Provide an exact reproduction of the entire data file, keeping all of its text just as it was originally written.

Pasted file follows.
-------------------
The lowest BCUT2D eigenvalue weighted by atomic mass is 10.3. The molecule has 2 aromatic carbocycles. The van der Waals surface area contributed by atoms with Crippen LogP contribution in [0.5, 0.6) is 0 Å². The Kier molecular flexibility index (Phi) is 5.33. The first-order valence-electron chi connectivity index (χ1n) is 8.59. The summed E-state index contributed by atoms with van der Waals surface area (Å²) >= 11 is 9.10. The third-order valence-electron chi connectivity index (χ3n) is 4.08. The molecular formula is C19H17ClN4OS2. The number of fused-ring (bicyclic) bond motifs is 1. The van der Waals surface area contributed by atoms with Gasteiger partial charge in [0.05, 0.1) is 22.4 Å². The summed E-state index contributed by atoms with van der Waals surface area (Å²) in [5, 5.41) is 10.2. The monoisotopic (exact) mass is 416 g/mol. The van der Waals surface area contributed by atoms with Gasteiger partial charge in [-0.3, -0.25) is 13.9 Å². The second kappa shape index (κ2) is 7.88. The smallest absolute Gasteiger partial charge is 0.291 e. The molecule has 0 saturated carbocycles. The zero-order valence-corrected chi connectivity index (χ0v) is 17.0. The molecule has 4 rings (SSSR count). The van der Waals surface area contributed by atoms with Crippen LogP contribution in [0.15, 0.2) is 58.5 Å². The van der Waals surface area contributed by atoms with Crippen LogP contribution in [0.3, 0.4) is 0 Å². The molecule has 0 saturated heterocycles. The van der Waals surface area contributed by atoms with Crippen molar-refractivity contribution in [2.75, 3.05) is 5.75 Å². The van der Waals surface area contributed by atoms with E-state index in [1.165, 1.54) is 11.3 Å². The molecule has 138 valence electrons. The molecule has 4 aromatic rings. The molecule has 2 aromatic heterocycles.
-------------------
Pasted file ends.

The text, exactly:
The lowest BCUT2D eigenvalue weighted by atomic mass is 10.3. The molecule has 2 aromatic carbocycles. The van der Waals surface area contributed by atoms with Crippen LogP contribution in [0.5, 0.6) is 0 Å². The Kier molecular flexibility index (Phi) is 5.33. The first-order valence-electron chi connectivity index (χ1n) is 8.59. The summed E-state index contributed by atoms with van der Waals surface area (Å²) >= 11 is 9.10. The third-order valence-electron chi connectivity index (χ3n) is 4.08. The molecular formula is C19H17ClN4OS2. The number of fused-ring (bicyclic) bond motifs is 1. The van der Waals surface area contributed by atoms with Gasteiger partial charge in [0.05, 0.1) is 22.4 Å². The summed E-state index contributed by atoms with van der Waals surface area (Å²) in [5, 5.41) is 10.2. The monoisotopic (exact) mass is 416 g/mol. The van der Waals surface area contributed by atoms with Gasteiger partial charge in [-0.3, -0.25) is 13.9 Å². The second kappa shape index (κ2) is 7.88. The smallest absolute Gasteiger partial charge is 0.291 e. The molecule has 0 saturated carbocycles. The zero-order valence-corrected chi connectivity index (χ0v) is 17.0. The molecule has 4 rings (SSSR count). The van der Waals surface area contributed by atoms with Crippen LogP contribution in [0.15, 0.2) is 58.5 Å². The van der Waals surface area contributed by atoms with Crippen LogP contribution in [0.3, 0.4) is 0 Å². The molecule has 0 saturated heterocycles. The van der Waals surface area contributed by atoms with Crippen molar-refractivity contribution in [2.75, 3.05) is 5.75 Å². The van der Waals surface area contributed by atoms with E-state index in [1.165, 1.54) is 11.3 Å². The molecule has 138 valence electrons. The molecule has 4 aromatic rings. The molecule has 2 aromatic heterocycles.